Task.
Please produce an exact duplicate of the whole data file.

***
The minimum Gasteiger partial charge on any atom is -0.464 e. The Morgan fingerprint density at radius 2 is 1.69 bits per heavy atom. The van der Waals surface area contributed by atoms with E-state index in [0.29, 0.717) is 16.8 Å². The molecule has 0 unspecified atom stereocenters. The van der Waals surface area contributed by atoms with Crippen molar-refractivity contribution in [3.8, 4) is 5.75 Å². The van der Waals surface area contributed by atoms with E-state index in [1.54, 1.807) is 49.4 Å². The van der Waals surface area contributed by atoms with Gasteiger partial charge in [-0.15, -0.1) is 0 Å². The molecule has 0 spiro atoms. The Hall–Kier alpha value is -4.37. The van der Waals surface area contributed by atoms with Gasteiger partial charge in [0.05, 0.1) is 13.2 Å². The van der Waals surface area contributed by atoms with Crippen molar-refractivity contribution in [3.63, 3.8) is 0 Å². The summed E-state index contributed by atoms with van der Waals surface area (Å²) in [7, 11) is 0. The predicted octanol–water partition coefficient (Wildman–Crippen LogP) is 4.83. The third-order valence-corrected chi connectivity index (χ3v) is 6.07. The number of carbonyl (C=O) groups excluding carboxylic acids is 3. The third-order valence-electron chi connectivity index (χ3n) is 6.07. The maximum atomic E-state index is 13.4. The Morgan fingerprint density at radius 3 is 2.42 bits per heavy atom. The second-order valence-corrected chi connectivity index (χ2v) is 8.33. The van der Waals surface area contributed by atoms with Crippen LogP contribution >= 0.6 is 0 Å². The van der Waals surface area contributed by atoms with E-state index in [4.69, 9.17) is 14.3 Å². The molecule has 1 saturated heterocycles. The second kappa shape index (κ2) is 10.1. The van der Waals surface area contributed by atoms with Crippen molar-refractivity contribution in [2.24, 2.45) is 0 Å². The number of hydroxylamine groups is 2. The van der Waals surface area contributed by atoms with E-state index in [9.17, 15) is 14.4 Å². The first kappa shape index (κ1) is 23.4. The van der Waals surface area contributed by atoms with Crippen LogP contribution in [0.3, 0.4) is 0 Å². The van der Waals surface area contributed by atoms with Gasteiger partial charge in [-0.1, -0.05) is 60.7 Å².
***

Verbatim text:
The minimum Gasteiger partial charge on any atom is -0.464 e. The Morgan fingerprint density at radius 2 is 1.69 bits per heavy atom. The van der Waals surface area contributed by atoms with E-state index in [0.29, 0.717) is 16.8 Å². The molecule has 0 unspecified atom stereocenters. The van der Waals surface area contributed by atoms with Crippen molar-refractivity contribution in [3.8, 4) is 5.75 Å². The van der Waals surface area contributed by atoms with E-state index in [1.54, 1.807) is 49.4 Å². The van der Waals surface area contributed by atoms with Gasteiger partial charge in [-0.15, -0.1) is 0 Å². The molecule has 0 spiro atoms. The Hall–Kier alpha value is -4.37. The van der Waals surface area contributed by atoms with Gasteiger partial charge in [0.05, 0.1) is 13.2 Å². The van der Waals surface area contributed by atoms with Crippen molar-refractivity contribution in [3.63, 3.8) is 0 Å². The summed E-state index contributed by atoms with van der Waals surface area (Å²) in [7, 11) is 0. The predicted octanol–water partition coefficient (Wildman–Crippen LogP) is 4.83. The third-order valence-corrected chi connectivity index (χ3v) is 6.07. The number of carbonyl (C=O) groups excluding carboxylic acids is 3. The third-order valence-electron chi connectivity index (χ3n) is 6.07. The maximum atomic E-state index is 13.4. The Morgan fingerprint density at radius 3 is 2.42 bits per heavy atom. The second-order valence-corrected chi connectivity index (χ2v) is 8.33. The van der Waals surface area contributed by atoms with Crippen LogP contribution >= 0.6 is 0 Å². The van der Waals surface area contributed by atoms with E-state index in [4.69, 9.17) is 14.3 Å². The molecule has 1 saturated heterocycles. The second kappa shape index (κ2) is 10.1. The van der Waals surface area contributed by atoms with Crippen molar-refractivity contribution in [2.24, 2.45) is 0 Å². The number of hydroxylamine groups is 2. The van der Waals surface area contributed by atoms with E-state index in [9.17, 15) is 14.4 Å². The first kappa shape index (κ1) is 23.4. The van der Waals surface area contributed by atoms with Crippen LogP contribution in [0.3, 0.4) is 0 Å². The van der Waals surface area contributed by atoms with Gasteiger partial charge in [-0.1, -0.05) is 60.7 Å².